If You Bought 100 Shares Of Coca-Cola In 1919, You Would Be A Very Happy Person Today…

By on March 2, 2015 in ArticlesHow Much Does

If you somehow managed to invent a time machine… out of a Delorean… what's the first thing you would do? Sure, you could go back and witness some extremely important historical event, like the birth of Christ, or the signing of the declaration of independence, or the assassination of JFK. But let's be honest. The biggest advantage of having a time machine would be so you could make your future-self insanely rich. Just ask the founder of Loogle.com, or Hill Valley's wealthiest resident, Biff Tannen. One super easy way to make your future-self really, really rich, would be to play the stock market. So let's say you traveled back in time to the day Coca-Cola went public in 1919. If you bought 100 shares of Coke, what would they be worth today?

Coca-Cola was founded in 1886 by a pharmacist named John Pemberton. Unfortunately, within two years John was bankrupt, thanks largely to a terrible morphine addiction. John managed to hold on to a small stake in Coke, which he left to his son upon his death in 1888. His short-sighted son wanted cash. The son ended up selling the remaining stake in the patented formula to businessman Asa Candler in 1888 for $2,300. Over the next 30 years, Asa Candler became one of the wealthiest men in America thanks to the exploding popularity of Coke. Asa sold the rights to the company to a consortium of businessmen led by a man named Ernest Woodruff in 1919 for $25 million. That's equal to $340 million today. Woodruff re-incorporated Coca-Cola in Delaware and took the company public later that same year.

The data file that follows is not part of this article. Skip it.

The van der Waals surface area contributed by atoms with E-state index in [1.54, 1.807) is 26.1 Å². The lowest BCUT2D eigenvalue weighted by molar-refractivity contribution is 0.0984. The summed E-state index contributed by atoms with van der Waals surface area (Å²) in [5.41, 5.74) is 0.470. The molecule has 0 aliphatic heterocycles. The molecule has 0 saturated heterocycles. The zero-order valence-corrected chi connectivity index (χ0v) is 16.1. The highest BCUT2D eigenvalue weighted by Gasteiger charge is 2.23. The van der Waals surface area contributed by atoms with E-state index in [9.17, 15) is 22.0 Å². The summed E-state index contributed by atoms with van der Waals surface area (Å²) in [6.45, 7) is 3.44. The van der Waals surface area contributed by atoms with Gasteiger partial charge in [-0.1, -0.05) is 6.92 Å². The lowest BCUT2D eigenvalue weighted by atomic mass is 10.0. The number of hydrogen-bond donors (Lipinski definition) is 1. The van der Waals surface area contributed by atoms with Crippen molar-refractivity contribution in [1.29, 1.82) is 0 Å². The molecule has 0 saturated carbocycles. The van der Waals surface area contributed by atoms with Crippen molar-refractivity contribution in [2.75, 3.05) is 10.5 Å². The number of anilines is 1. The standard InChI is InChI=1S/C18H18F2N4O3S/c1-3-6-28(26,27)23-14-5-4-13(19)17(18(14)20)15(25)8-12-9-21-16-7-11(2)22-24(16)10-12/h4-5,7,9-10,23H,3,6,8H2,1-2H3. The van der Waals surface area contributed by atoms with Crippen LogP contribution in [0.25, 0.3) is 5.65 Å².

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On the first day of trading, one share of Coca-Cola common stock cost $40, a single share of preferred stock cost $100. The original ticker symbol was CCO. The ticker symbol was changed to KO in 1923. After the first day of trading was done, Coke had a market cap of $30 million, roughly $405 million today.

Contrary to what you might think, Coke's foray as a public company wasn't very successful at first. One year after the IPO, that same $40 share was selling for $19. A more than 50% drop. And this was still years away from the Great Depression.

100 Shares Today

100 shares of common stock on the day of the IPO would have cost you $4,000. That's about the same as $54,000 today. No small sum. Let's also assume that over the last 96 years, every time you got a dividend, you used it to buy more shares of Coke. How rich would you be today?

According to Coca Cola's 2012 proxy statement, if you followed the scenario we just described, a single $40, 1919 share with dividends reinvested would be worth $9.8 million. So if you managed to buy 100 shares, today you would be sitting on a $980 million fortune. Just $20 million shy of billionaire status, thanks to a $4,000 investment made 96 years ago.

Now if you'll excuse me, I need to keep working on my Flux Capacitor.

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